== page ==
“The So-Cal Classic” – Built to go, not for show!
The Esquire’s poor cousin fallen on hard times…
My goal is NOT to make a historically accurate, period correct clone, replica, copy, or reproduction. If your interested in something like that check out custom builder Gil Yaron and his amazing 1950 Double Esquire Build. Inspiring and depressing all at the same time!
I do want to apply Leo Fender’s groundbreaking design concepts to come away with a guitar that approximates the character of that very first model created for the 1950 NAMM show; a black pine-body single pickup Esquire. Those sales samples are among the rarest of rare Fenders. Even early production Esquires are scarce, most sources estimate that only 50 to 60 original 1950 Esquires were actually produced although there were orders for hundreds. There are so few surviving examples from a period when many design & production aspects were still being worked out that it’s almost impossible to nail down a single definitive design. Although this vintage-inspired version looks like an Esquire’s poor cousin that spent too many beer soaked nights in a honky tonk I feel I’m pretty much in the sonic neighborhood.
For me the key 1950 Esquire design concepts are:
– Laminated 1-1/2″ thick pine body
– Bolt-on replaceable neck
– One piece maple neck and fingerboard
– Distinctive headstock shape & angle
– 6-inline tuner arrangement
– Patented cold rolled steel bridge plate & saddles
– Single pickup: Alnico 3, 43 AWG PE wire, approx. 9.5 to 10.0K
– Volume and Tone controls with useable 3-position switch
Working from there I’ve created an affordable version designed for the gigging musician of today.
Body – Laminated 1-1/2″ thick pine inspired by the original 1950 Esquire. The tone seems a bit mellower than ash although I haven’t done a true side-by-side comparison. Finished with ultra thin satin Heirloom Wipe-on PolyWhey over black stain which accentuates the character of the wood and feels great.
Neck – Soft “V” maple neck & fingerboard with heel truss rod adjustment, medium tall frets, and 7.25″ radius. Truss rods ( or the lack of them) were a source of controversy on the originals. Later models included them and many early models were retrofitted. I think the major advantage of being able to adjust a neck outweighs the minor tonal difference of not having a truss rod. Finished with ultra thin satin Heirloom Wipe-on PolyWhey over honey amber stain. Bone nut. A really nice playable neck profile that is very close to the original 1950 era instruments.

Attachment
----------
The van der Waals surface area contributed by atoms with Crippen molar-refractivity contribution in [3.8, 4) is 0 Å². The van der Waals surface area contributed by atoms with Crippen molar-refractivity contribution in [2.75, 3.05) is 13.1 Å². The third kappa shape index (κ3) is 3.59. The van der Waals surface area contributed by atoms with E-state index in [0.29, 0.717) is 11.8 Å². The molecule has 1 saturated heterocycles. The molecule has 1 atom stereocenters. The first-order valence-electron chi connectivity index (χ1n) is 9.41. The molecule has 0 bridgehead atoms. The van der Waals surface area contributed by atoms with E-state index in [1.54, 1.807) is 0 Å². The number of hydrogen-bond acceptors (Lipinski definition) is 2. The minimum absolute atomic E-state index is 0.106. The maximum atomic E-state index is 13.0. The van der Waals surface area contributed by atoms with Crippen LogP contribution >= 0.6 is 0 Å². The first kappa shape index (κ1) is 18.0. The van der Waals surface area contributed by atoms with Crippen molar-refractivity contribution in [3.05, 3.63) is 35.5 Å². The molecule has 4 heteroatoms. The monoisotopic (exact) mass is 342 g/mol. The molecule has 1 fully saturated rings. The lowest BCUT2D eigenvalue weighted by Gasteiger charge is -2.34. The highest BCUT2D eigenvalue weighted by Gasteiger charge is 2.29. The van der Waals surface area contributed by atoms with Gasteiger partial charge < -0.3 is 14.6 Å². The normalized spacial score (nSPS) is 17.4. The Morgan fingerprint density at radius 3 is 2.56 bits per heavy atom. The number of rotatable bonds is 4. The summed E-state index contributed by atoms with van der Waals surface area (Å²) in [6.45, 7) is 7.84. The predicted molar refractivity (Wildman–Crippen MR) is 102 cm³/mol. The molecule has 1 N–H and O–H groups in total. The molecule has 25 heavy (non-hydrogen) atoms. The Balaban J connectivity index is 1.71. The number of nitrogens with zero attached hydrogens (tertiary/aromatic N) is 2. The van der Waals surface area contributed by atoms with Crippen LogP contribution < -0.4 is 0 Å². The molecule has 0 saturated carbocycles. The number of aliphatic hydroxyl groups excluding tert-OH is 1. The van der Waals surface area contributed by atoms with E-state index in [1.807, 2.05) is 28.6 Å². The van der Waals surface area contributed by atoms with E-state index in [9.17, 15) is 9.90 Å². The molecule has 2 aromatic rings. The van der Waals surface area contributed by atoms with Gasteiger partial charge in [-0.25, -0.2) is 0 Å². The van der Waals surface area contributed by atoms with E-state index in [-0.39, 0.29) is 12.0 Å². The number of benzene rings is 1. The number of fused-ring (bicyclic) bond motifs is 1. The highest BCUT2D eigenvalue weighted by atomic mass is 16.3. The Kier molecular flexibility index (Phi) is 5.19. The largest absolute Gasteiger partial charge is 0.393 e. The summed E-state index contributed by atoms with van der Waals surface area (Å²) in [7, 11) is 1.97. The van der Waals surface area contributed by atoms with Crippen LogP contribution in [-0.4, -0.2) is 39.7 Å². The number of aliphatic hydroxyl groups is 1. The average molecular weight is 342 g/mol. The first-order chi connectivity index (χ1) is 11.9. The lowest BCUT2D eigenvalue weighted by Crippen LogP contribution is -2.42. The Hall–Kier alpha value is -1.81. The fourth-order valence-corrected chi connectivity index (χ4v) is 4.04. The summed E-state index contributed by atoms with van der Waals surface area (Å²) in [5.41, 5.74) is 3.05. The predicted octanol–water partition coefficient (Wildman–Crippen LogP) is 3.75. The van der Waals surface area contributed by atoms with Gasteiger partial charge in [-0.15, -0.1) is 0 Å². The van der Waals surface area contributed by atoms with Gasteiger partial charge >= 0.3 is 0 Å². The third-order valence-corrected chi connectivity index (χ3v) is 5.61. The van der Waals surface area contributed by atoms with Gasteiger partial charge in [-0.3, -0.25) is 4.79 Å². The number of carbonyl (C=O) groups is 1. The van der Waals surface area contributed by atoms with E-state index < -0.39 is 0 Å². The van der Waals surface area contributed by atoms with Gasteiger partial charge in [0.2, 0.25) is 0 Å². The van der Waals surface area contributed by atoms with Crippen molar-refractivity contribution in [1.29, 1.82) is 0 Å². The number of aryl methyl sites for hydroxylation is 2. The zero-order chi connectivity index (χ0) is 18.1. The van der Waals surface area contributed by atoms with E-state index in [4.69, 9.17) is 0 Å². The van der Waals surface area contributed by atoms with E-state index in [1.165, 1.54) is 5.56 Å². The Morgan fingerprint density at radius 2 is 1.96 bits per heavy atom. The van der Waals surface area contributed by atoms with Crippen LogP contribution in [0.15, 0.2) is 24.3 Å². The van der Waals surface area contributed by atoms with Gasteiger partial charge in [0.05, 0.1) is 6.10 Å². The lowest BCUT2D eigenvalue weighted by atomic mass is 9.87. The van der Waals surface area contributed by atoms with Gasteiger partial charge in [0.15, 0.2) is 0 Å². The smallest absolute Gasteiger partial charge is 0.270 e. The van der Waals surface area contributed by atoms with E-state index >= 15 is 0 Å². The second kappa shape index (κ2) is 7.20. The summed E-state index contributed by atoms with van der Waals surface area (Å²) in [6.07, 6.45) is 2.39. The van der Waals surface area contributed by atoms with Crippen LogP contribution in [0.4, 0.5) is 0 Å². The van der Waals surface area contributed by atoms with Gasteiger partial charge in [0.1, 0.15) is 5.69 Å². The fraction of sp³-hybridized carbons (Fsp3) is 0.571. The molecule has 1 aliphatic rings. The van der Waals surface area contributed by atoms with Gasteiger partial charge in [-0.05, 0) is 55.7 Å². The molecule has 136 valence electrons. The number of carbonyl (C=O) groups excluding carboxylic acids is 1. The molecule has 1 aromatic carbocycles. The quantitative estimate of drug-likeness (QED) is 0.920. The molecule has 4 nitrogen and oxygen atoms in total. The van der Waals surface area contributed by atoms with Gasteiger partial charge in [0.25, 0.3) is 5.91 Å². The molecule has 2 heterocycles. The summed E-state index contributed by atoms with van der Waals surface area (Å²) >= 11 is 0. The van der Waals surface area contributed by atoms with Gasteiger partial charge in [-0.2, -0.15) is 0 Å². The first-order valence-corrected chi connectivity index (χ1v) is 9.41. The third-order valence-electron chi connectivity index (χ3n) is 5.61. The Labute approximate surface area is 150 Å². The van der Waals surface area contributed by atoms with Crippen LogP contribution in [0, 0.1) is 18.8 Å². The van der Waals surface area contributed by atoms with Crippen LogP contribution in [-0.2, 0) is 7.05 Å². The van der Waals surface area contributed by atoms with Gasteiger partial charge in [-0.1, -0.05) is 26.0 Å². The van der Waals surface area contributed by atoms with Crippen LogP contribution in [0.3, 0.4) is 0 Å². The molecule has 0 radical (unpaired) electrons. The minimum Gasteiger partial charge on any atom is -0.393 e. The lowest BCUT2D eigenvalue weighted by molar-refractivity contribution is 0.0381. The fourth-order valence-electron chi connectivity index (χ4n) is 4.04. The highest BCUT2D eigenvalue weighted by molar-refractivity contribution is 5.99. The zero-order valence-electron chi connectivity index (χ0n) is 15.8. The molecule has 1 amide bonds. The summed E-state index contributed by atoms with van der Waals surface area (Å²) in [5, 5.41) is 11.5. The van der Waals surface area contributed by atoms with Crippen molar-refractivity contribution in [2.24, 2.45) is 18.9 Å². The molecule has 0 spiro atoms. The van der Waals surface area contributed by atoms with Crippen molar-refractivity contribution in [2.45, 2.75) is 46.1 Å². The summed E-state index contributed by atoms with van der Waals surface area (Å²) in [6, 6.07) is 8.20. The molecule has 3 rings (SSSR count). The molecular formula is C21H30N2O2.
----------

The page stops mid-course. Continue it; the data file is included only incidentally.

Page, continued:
Tuners – Kluson Deluxe Safeti-Post tuners. Look and work great; there’s a reason they’re classics.
Pickup – Custom wound Alnico 3 magnets, 43AWG PE wire wound to about 10.0K. Maybe there are better, more authentic, vintage style pickups available but I’m totally pleased with this version. The sound is distinctly twangy but a bit fuller with stronger mids and slightly less pronounced highs compared to later pickups.
Controls – CTS pots: 250K volume, 250k tone with Greasebucket tone circuit in the middle position. Some people prefer a standard tone circuit but I like how the Greasebucket preserve mids which helps if you favor high gain or use dirt pedals. Forward position is volume plus the original tone-preset (network of 2 caps + 1 resistor) with different capacitor values for more of a faux neck pickup sound versus the original faux bass sound. Rear position bypasses the tone control completely. Surprising how taking the tone control completely out of the circuit really does make a difference and results in three truly useable playing positions. Switchcraft output jack with a standard pressed nickel jack cup.
Bridge – Standard stamped cold rolled steel bridgeplate with custom machined 5/16″ dia. unplated cold rooled steel saddles. The materials and design of this bridge/pickup combination is arguably the heart and soul of the original design.
Knobs – Domed nickel with medium knurl. Pictured flattened style with heavy-ish knurling available as an option.
Pickguard – Single ply .060″ white styrene similar to the material used on the original 1950 models.
Hardware – Light patina nickel throughout including slotted screws.